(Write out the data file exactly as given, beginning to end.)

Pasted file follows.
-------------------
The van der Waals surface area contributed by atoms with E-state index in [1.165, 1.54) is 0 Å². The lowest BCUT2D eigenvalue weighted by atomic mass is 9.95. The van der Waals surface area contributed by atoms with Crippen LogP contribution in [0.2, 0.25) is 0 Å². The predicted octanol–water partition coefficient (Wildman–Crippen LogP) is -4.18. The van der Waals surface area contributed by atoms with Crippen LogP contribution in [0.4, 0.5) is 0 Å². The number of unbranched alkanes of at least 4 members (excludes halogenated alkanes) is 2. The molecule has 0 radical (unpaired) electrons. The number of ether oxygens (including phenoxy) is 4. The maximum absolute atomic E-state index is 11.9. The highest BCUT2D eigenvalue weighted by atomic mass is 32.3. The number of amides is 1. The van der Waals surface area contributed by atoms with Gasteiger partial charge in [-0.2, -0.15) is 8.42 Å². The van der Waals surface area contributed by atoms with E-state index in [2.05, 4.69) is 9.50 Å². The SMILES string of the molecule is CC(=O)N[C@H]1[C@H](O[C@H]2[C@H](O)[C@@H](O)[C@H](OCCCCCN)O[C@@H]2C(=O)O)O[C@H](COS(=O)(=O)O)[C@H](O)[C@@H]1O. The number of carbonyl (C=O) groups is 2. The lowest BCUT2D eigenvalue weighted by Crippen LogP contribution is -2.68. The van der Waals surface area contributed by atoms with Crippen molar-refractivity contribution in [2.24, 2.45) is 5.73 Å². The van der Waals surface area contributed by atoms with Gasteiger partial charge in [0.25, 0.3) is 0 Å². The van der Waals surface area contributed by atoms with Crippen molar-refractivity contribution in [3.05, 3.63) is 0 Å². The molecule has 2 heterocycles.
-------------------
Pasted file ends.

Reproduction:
The van der Waals surface area contributed by atoms with E-state index in [1.165, 1.54) is 0 Å². The lowest BCUT2D eigenvalue weighted by atomic mass is 9.95. The van der Waals surface area contributed by atoms with Crippen LogP contribution in [0.2, 0.25) is 0 Å². The predicted octanol–water partition coefficient (Wildman–Crippen LogP) is -4.18. The van der Waals surface area contributed by atoms with Crippen LogP contribution in [0.4, 0.5) is 0 Å². The number of unbranched alkanes of at least 4 members (excludes halogenated alkanes) is 2. The molecule has 0 radical (unpaired) electrons. The number of ether oxygens (including phenoxy) is 4. The maximum absolute atomic E-state index is 11.9. The highest BCUT2D eigenvalue weighted by atomic mass is 32.3. The number of amides is 1. The van der Waals surface area contributed by atoms with Gasteiger partial charge in [-0.2, -0.15) is 8.42 Å². The van der Waals surface area contributed by atoms with E-state index in [2.05, 4.69) is 9.50 Å². The SMILES string of the molecule is CC(=O)N[C@H]1[C@H](O[C@H]2[C@H](O)[C@@H](O)[C@H](OCCCCCN)O[C@@H]2C(=O)O)O[C@H](COS(=O)(=O)O)[C@H](O)[C@@H]1O. The number of carbonyl (C=O) groups is 2. The lowest BCUT2D eigenvalue weighted by Crippen LogP contribution is -2.68. The van der Waals surface area contributed by atoms with Crippen molar-refractivity contribution in [2.24, 2.45) is 5.73 Å². The van der Waals surface area contributed by atoms with Gasteiger partial charge in [0.25, 0.3) is 0 Å². The van der Waals surface area contributed by atoms with Crippen molar-refractivity contribution in [3.05, 3.63) is 0 Å². The molecule has 2 heterocycles.